The Polygamist's Daughter

Stories, Reflections and Conclusions of Life on the Inside

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Three Magic Words

There was a time in my life that I had such disdain for religion that I could not see spirituality because of my association with it in the context of religion. The words faith, hope and trust were meaningless to me. They were words that were given lip service as a child but held no real value and slipped from my vocabulary as an adult. I associated them only with the God of men that I had been raised with. I wanted nothing to do with that God and the rules I had been taught He expected me to live by. The only faith and trust I had was in myself and eventually my husband.

It was not until I reconnected with myself a few years ago that my eyes began to open to a much greater awareness of the universe and the intelligent energy that I now see as Divine. As I explored my inner truth and recognize the source of inspiration I began to see the magic in the energies of faith, hope and trust. These are not just words uttered from memorized biblical quotes, but they are magic words. Those three seemingly valueless words are the energetic action between ask and receive. The energy created with those words open up the abundance of the universe and feed our intentions. They not limited to religion but align with the magic of creation, spirit and universal intelligence.


Christmas in the Commune

When our commune was first established the founding elders agreed that there would be no recognition or celebration of holidays based in Pagan tradition. That included Christmas.

My father referred to Christmas as a “filthy Pagan ritual” and refused to expose his children to its customs. As a child I was far too young to understand the true meaning of either the holiday or my father’s opinion of its formation. Growing up I knew the birth of Jesus was in April and we celebrated his birth each year with great enthusiasm. Aside from a small gift provided by my grandparents, Christmas went by each year with no fan fare or acknowledgement.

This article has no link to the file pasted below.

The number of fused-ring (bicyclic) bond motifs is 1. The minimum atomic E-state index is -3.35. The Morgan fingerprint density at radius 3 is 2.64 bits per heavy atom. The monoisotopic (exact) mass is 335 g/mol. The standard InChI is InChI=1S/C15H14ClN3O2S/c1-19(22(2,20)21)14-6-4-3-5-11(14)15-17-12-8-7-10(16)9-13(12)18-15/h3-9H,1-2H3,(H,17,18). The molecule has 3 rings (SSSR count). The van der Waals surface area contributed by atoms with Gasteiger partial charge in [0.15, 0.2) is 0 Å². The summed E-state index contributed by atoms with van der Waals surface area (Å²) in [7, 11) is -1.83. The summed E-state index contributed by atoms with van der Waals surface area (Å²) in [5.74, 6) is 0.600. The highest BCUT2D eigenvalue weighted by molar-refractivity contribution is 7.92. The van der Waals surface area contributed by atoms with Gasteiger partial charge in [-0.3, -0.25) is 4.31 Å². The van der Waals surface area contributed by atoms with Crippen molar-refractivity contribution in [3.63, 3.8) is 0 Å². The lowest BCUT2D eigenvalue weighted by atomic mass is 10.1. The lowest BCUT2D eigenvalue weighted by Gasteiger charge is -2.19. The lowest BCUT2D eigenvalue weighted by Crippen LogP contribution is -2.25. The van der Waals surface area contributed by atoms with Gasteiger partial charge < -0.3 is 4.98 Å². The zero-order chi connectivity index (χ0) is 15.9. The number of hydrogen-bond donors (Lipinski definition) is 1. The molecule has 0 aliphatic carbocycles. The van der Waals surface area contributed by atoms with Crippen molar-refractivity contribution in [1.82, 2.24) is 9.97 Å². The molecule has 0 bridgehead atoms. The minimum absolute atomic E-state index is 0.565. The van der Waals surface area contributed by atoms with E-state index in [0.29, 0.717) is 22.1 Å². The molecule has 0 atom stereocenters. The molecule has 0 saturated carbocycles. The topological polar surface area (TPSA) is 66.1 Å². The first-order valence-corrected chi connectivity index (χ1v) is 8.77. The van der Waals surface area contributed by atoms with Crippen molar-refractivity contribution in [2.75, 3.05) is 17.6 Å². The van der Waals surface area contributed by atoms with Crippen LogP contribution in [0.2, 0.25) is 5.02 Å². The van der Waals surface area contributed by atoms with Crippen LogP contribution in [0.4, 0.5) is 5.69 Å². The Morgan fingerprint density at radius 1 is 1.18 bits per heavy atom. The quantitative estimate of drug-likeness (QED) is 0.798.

As I became an adult and enjoyed the fruits of the real world I fell in love with Christmas. I fell in love with the lights, the music, the food and the energy. But I still had no connection with it in regards to Jesus. It was a Pagan celebration of joy and giving and I was perfectly accepting of that. I was anti-religion and wanted nothing to do with any religious aspect of the holidays. Then I matured and discovered the truth of Spirituality. I rediscovered Christ and his teachings of light. I am not a Christian and have no attachments to the birth of Christ. Although I do celebrate his life and his messages along with the other celebrations during this time of year. I have finally come to understand the true meaning of Christmas and the joyous celebration this season represents.

My father was right about the Pagan foundation of Christmas, although I completely disagree about it being based in evil practices. Religious scholars all agree that Jesus was not born in December, so why did the Catholic Church choose December 25th? It is really quite simple. December 21st is the winter solstice, the day that the promise of light returns each year to our planet. The weeks surrounding the winter solstice have been celebrated for thousands of years, long before the birth of Christ, by cultures all over the world. Regardless of religious, pagan or traditional beliefs this time of year has always been filled with gratitude, joy and celebration. It is a time that celebrates abundance and promises hope for the future. It is a celebration of light.

The Christmas season is not just for Christians but for people of all races, creeds and beliefs to celebrate the harvest, celebrate life’s bounty, celebrate love and yes, celebrate the return of light and hope that accompanies it. The return of light is recognized with many names and rituals, all of which are beautiful and inspiring. Regardless of the tradition they all deserve recognition and celebration. Happy Holidays!

For more information about the true history of Christmas visit the History Channel at


Facing My Demons

For much of my life I lived in fear. I allowed my mind to be consumed by the irrational fear of the Devil and Hell, a belief that was ingrained in me as a child and maintained tremendous hold over me for many years. Now that I have found my truth and my own power I am no longer afraid of the devil, his demons or going to Hell. They no longer have any control over me. For me, the Devil is that voice in my head that tells me I’m not good enough, that I don’t have what it takes, that I don’t deserve what I want. I choose not to listen to that voice. The demons are those things I have been afraid of; my fear of looking bad, fear of confrontation, fear of being different and fear of failure. I have faced my demons and discovered they were not nearly as frightening as I made them out to be. And Hell for me is not some place out there after I die, it is right here in the blame, anger, guilt and shame I carried with me in my life. I choose to no longer go there. I choose to live a life free of fear. I choose to live a life filled with hope, peace and love. I choose heaven.